Content Marketing

Why visuals are the most important element of content marketing

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This is the fifth in a series of videos culled from an interview about content marketing I did with Terry Foster of Cision Canada. Cision (the USA version) is also a sponsor of Convince & Convert and our Social Pros podcast. (here’s a post I wrote about their nifty content amplification tool).

For more of this series (and others) please subscribe to my YouTube channel.

Terry: When talking about budgeting for content creation, should people put a lot of money into the one that they are going to be able to knock out of the park and that they are hoping goes viral, or just grinding out good content on a regular basis?

Jay: Everybody wants the home run. That’s sort of the nature of business. But from a strategic standpoint, I’m a big proponent of the “more is better” approach. You’re better off having more trips, more at-bats, and stringing together a lot of base hits and doubles that eventually are going to succeed disproportionate to catching lightning in a bottle, because it’s really, really difficult to strategize for virality. Obviously, there are things you can to do maximize your chances that something jumps out of its container, but you can’t guarantee it.

Viral is not a strategy. In some cases, it’s hope, and I’m not a big hope guy.

Going viral isn’t a strategy, it’s hope. (click to tweet)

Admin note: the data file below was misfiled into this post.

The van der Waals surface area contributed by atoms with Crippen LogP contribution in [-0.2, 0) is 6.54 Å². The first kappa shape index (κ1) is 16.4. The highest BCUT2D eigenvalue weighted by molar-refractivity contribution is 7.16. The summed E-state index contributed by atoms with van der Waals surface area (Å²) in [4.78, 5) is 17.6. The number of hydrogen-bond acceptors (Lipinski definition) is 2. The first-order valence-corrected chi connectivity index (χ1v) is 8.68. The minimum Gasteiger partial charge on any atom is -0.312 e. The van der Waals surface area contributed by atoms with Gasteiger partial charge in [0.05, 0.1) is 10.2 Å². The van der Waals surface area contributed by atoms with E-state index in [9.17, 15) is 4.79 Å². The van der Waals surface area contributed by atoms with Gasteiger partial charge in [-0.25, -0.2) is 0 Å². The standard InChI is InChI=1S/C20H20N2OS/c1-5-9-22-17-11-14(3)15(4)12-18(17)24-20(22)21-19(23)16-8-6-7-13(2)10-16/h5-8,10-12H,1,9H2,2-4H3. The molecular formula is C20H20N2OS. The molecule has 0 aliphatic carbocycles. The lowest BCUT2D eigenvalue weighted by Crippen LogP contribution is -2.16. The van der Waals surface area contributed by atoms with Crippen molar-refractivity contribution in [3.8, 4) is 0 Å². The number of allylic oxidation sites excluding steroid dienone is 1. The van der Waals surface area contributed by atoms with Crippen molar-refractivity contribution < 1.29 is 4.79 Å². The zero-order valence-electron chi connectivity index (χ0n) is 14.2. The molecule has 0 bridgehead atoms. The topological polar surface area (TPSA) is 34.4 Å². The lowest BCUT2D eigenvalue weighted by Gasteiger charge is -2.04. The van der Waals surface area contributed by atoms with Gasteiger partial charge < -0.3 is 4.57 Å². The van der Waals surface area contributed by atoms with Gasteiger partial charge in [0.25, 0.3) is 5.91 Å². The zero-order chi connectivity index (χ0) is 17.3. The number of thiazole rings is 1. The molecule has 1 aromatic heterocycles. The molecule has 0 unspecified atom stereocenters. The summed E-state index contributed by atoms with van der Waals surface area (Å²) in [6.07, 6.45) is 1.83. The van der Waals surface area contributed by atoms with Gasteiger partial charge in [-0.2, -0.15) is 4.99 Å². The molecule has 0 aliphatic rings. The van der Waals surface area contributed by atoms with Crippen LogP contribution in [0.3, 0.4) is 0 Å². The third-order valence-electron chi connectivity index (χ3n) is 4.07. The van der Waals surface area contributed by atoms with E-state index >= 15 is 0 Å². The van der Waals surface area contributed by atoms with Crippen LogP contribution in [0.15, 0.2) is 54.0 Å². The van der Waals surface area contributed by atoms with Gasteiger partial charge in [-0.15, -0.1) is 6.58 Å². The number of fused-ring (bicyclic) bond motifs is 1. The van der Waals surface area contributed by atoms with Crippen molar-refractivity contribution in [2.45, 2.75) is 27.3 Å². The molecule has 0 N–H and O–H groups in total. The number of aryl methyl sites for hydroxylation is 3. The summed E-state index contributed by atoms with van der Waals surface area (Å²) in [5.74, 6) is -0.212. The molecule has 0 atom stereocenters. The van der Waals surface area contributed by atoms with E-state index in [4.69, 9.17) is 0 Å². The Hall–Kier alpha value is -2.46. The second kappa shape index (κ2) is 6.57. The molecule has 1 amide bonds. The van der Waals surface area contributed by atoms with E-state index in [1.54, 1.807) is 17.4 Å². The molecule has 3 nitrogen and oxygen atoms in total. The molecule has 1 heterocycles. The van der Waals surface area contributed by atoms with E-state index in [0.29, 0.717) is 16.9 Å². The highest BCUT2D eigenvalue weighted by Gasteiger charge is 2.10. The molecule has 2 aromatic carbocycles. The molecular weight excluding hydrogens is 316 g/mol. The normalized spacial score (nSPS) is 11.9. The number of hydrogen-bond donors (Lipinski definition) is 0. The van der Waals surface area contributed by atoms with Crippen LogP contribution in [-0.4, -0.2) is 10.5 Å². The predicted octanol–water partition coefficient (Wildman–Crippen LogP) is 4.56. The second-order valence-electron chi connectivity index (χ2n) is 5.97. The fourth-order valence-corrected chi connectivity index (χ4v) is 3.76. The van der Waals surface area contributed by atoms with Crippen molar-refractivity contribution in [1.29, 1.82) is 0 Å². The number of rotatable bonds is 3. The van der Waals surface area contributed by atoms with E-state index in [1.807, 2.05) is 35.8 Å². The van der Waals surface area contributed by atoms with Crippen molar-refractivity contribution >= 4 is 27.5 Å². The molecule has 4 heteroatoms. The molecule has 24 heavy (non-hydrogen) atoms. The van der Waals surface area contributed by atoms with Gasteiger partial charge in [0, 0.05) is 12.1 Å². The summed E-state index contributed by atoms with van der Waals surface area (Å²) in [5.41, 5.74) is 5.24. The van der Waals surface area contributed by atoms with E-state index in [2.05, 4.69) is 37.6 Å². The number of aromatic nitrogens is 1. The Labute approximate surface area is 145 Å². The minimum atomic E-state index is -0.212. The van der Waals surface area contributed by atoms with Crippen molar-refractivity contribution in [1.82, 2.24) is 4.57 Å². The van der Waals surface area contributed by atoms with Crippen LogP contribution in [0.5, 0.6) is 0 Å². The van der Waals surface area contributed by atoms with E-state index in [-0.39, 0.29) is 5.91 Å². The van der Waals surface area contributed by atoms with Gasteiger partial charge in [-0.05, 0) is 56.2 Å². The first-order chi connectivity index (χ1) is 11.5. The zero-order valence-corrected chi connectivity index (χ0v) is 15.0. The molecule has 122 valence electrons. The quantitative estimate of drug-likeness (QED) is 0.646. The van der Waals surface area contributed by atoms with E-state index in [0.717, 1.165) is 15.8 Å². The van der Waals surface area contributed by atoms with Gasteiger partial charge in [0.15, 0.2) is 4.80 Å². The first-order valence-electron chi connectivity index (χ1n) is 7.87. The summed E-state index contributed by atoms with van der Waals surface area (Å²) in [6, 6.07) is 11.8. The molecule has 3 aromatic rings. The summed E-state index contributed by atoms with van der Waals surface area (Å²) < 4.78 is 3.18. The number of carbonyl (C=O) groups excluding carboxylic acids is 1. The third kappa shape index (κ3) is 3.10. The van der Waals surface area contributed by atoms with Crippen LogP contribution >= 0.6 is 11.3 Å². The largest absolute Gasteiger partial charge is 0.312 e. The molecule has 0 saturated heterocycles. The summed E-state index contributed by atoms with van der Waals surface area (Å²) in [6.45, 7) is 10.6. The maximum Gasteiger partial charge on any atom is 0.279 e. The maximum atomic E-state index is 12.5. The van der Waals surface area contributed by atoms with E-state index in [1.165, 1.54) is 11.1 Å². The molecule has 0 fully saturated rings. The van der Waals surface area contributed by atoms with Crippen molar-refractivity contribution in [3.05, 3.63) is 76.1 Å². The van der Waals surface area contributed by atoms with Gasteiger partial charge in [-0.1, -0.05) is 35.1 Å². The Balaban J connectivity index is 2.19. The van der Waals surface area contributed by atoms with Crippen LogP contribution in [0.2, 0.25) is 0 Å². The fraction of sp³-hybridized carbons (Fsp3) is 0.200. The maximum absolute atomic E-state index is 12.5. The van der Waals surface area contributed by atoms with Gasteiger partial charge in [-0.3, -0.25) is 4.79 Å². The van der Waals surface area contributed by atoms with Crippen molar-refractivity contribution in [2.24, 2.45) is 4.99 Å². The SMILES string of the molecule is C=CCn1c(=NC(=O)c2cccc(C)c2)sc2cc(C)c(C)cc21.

Terry: What medium do you think works best when creating content? Is it video, the old printed word, a nice mix of the two? Even audio, should we be podcasting?

Jay: I think podcasting is a huge opportunity and totally untapped in many cases, especially in B2B. I have a podcast called Social Pros. We’ve been doing it for a couple of years, which is actually been an enormous driver of my own business at Convince & Convert. I wouldn’t necessarily say that there is “a” medium that should be the one that you try, because it really depends on your customers.

But, certainly from a trend standpoint, the trend towards visuals in inescapable. Everything that we see out there is now about pictures and video, whether it’s about Twitter – much more visual now with photos in line; Facebook of course; Google+  - very strong on photographs; obviously Instagram; Pinterest; infographics; SlideShare; YouTube; Instagram Video; Vine.

Everything that people are paying attention to now fundamentally has pictures or video.

As an author, it actually scares me to death, because Johnny don’t read any more. Johnny don’t want to read. Johnny wants to look at pictures. If your brand doesn’t have a visual content strategy, you better get one and fast.

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  • http://rjrvtravels.com rickjmiv

    Haaa Yes – our post literate society.

  • http://www.edisonresearch.com Tom Webster

    Maybe I am screaming “get off my lawn,” here, but isn’t this then really content *advertising*, not content marketing? And in that case, I am not sure you need the modifier “content.” If Advertising is meant to direct attention toward something, or to turn on a prospect to an idea, then it’s hard for me to treat a Vine or a .gif as marketing in the “demand creation” sense.